One of her favorite images of TDF's role involves the multiplicity of its offerings.

"It's a Wednesday matinee in late fall," she says. "Because of our education programs, students who have never been in a theatre are sitting and watching a show, and TDF has helped them prepare for the experience. Children who are deaf or hard of hearing are also experiencing a show, something many have never experienced before. TDF members who can't afford full-price seats are in the theatres because of our discount vouchers. And tourists and other New Yorkers who have stood in line at the TKTS booths are watching plays and musicals, some of them also for the first time — about 30 percent of buyers at the booths are seeing their first Broadway show."

What's in her future — and TDF's? Well, she says, the Times Square booth is temporarily at the Marriott Marquis Hotel on West 46th Street while a new booth, expected to open this summer, is being constructed for a remodeled Duffy Square at Broadway and 47th. The new booth will have more windows and advanced technology, she says, but it will also become something new. Because the new Duffy Square will be "a gathering place," Bailey says, it may be possible to "get people to go to the theatre who don't know they want to go.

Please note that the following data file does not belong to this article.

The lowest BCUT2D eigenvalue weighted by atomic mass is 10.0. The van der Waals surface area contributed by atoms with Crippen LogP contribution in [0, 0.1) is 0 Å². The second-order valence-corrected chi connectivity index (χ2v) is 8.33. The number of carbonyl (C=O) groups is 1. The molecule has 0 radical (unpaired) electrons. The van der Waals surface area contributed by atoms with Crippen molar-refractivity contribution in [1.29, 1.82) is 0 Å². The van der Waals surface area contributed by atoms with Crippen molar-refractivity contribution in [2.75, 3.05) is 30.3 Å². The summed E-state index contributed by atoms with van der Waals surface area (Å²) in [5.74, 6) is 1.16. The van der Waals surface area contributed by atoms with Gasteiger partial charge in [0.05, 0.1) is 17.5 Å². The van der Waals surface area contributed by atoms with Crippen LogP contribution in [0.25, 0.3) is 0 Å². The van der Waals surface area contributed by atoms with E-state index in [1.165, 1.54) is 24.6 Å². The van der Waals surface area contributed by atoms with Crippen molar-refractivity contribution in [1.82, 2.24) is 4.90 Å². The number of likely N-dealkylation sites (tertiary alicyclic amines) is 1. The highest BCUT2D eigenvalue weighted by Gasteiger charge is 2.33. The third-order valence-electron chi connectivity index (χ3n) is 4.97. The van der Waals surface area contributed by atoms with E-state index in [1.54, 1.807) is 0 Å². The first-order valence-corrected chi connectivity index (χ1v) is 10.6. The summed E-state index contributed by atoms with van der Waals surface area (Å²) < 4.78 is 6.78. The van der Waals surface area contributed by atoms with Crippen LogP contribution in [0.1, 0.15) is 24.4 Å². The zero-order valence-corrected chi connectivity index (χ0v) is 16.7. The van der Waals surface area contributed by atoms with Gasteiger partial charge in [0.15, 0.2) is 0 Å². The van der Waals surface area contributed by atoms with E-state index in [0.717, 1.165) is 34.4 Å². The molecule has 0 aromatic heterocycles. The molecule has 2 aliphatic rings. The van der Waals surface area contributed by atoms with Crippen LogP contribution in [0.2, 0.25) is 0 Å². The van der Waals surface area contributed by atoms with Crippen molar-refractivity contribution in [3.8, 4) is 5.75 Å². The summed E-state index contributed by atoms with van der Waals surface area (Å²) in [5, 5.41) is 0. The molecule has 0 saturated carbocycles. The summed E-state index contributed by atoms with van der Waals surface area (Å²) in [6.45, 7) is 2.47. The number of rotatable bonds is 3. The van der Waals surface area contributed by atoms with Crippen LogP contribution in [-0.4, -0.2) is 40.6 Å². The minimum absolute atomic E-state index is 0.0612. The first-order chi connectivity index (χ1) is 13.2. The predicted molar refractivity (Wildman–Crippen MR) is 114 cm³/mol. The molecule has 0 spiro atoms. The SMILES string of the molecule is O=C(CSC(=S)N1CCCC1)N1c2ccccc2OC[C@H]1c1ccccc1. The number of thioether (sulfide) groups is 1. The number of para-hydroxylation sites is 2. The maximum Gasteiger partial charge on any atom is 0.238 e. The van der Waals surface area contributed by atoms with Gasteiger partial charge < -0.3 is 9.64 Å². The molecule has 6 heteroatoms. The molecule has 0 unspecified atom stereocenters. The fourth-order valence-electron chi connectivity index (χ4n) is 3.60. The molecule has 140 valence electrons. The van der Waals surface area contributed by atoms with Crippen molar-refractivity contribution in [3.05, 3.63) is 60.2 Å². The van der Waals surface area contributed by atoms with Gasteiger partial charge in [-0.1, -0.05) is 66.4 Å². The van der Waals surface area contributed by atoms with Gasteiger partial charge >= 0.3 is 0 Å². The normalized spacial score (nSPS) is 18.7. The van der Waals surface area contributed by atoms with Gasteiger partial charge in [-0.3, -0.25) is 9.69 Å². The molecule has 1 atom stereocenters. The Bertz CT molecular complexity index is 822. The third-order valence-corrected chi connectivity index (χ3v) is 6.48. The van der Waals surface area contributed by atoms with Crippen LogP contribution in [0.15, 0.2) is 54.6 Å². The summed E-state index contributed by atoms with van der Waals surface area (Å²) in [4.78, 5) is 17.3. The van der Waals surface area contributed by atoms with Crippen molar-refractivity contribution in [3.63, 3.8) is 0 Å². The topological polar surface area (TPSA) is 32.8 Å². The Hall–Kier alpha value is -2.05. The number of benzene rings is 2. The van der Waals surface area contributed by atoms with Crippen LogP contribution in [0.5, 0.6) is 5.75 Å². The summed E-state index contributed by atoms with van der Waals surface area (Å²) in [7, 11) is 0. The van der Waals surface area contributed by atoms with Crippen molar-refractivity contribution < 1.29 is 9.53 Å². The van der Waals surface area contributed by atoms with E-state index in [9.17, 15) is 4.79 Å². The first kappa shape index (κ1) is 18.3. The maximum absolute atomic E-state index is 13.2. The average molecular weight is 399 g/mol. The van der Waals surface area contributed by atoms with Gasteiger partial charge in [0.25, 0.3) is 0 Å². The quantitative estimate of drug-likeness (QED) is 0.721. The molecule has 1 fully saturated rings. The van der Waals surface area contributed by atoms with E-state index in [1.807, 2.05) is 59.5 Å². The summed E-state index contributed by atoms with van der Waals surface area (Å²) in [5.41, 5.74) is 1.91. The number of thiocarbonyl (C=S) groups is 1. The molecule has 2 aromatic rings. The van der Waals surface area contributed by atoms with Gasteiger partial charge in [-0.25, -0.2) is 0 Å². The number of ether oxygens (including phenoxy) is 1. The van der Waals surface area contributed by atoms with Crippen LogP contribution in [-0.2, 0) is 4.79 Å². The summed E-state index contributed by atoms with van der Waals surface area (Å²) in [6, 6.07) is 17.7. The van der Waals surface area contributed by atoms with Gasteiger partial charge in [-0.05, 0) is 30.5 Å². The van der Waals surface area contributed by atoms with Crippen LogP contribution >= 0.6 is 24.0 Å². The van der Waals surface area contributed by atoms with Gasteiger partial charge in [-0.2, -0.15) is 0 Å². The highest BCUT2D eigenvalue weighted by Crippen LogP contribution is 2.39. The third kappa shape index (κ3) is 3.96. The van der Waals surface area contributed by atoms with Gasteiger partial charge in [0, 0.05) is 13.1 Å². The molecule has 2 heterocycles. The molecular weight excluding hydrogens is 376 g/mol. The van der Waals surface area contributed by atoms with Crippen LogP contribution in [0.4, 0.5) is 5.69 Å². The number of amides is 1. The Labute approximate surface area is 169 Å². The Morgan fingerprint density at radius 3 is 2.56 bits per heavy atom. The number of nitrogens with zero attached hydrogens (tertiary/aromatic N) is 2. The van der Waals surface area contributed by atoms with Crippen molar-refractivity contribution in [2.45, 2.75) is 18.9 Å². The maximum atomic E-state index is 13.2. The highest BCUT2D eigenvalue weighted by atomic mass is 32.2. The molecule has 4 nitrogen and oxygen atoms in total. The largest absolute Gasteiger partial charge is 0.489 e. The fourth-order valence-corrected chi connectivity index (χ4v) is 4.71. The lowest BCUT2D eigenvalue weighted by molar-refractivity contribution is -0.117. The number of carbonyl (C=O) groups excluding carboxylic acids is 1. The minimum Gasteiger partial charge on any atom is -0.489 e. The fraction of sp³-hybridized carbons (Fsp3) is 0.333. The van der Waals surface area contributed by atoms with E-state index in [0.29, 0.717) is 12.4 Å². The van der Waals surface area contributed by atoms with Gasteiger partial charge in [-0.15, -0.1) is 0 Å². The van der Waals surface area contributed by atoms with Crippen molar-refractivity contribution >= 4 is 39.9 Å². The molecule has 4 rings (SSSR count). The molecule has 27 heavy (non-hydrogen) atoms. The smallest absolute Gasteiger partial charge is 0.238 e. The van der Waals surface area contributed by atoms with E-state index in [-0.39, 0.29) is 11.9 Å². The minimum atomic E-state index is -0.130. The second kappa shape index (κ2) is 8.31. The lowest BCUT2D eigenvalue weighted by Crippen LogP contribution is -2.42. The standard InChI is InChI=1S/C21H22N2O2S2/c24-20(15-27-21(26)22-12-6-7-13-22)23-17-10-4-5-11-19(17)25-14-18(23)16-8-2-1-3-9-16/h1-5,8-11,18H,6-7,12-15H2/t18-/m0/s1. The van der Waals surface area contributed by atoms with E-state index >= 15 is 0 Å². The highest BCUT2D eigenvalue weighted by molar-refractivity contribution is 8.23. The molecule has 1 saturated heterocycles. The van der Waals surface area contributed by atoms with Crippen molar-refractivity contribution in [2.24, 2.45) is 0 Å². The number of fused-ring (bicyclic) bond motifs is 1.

"A lot of people may just go to the square to sit and have a picnic lunch. And maybe the second or third time they are sitting there they will see people buying tickets and say, 'You know, we should try this.'"

Yes, Tory Bailey really does love her job: "I love knowing that we're making it possible for people to experience something that is essential and joyous. I'm very proud of the service we provide for tourists — and I'm deeply moved by what we do for New Yorkers."

Recently, she says, she received a letter from an 84-year-old woman in New York who had been a TDF member for 30 years. "She couldn't come to the theatre anymore," Bailey says. "But she sent us $20 because we had enabled her, for so many years, to go to the theatre."